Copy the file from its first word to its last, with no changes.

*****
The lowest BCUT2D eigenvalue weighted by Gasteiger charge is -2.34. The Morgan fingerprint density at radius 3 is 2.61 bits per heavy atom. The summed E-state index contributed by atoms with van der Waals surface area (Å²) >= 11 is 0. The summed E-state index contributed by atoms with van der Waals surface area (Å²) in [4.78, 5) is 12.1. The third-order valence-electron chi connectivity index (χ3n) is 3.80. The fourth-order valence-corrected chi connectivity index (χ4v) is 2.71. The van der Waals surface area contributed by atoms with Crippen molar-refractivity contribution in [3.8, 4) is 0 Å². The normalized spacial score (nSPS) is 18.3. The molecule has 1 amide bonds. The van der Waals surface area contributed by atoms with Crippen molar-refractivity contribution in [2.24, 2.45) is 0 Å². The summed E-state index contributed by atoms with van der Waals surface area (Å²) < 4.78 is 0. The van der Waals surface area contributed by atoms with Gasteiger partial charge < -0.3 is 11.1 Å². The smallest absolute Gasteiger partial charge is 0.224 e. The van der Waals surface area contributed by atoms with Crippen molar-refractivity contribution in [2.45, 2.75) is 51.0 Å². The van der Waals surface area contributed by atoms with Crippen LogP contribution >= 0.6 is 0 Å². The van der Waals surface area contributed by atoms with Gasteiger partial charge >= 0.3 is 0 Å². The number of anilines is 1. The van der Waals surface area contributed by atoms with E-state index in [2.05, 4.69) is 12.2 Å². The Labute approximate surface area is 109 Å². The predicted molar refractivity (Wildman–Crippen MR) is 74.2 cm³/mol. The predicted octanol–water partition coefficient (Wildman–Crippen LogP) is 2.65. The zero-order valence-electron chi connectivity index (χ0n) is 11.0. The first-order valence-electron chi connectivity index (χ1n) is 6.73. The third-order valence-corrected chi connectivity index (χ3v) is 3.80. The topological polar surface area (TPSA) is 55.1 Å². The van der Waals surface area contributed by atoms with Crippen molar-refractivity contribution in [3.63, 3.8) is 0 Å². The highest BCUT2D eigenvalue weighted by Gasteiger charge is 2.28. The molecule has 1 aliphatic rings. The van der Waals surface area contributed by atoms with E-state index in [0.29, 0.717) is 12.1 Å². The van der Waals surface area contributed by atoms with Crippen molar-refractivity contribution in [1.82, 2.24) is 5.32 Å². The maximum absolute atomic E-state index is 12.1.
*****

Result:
The lowest BCUT2D eigenvalue weighted by Gasteiger charge is -2.34. The Morgan fingerprint density at radius 3 is 2.61 bits per heavy atom. The summed E-state index contributed by atoms with van der Waals surface area (Å²) >= 11 is 0. The summed E-state index contributed by atoms with van der Waals surface area (Å²) in [4.78, 5) is 12.1. The third-order valence-electron chi connectivity index (χ3n) is 3.80. The fourth-order valence-corrected chi connectivity index (χ4v) is 2.71. The van der Waals surface area contributed by atoms with Crippen molar-refractivity contribution in [3.8, 4) is 0 Å². The normalized spacial score (nSPS) is 18.3. The molecule has 1 amide bonds. The van der Waals surface area contributed by atoms with Crippen molar-refractivity contribution in [2.24, 2.45) is 0 Å². The summed E-state index contributed by atoms with van der Waals surface area (Å²) < 4.78 is 0. The van der Waals surface area contributed by atoms with Gasteiger partial charge < -0.3 is 11.1 Å². The smallest absolute Gasteiger partial charge is 0.224 e. The van der Waals surface area contributed by atoms with Crippen molar-refractivity contribution in [2.45, 2.75) is 51.0 Å². The van der Waals surface area contributed by atoms with Crippen LogP contribution >= 0.6 is 0 Å². The van der Waals surface area contributed by atoms with Gasteiger partial charge >= 0.3 is 0 Å². The number of anilines is 1. The van der Waals surface area contributed by atoms with E-state index in [2.05, 4.69) is 12.2 Å². The Labute approximate surface area is 109 Å². The predicted molar refractivity (Wildman–Crippen MR) is 74.2 cm³/mol. The predicted octanol–water partition coefficient (Wildman–Crippen LogP) is 2.65. The zero-order valence-electron chi connectivity index (χ0n) is 11.0. The first-order valence-electron chi connectivity index (χ1n) is 6.73. The third-order valence-corrected chi connectivity index (χ3v) is 3.80. The topological polar surface area (TPSA) is 55.1 Å². The van der Waals surface area contributed by atoms with Crippen molar-refractivity contribution in [3.63, 3.8) is 0 Å². The highest BCUT2D eigenvalue weighted by Gasteiger charge is 2.28. The molecule has 1 aliphatic rings. The van der Waals surface area contributed by atoms with E-state index in [0.29, 0.717) is 12.1 Å². The van der Waals surface area contributed by atoms with Crippen molar-refractivity contribution in [1.82, 2.24) is 5.32 Å². The maximum absolute atomic E-state index is 12.1.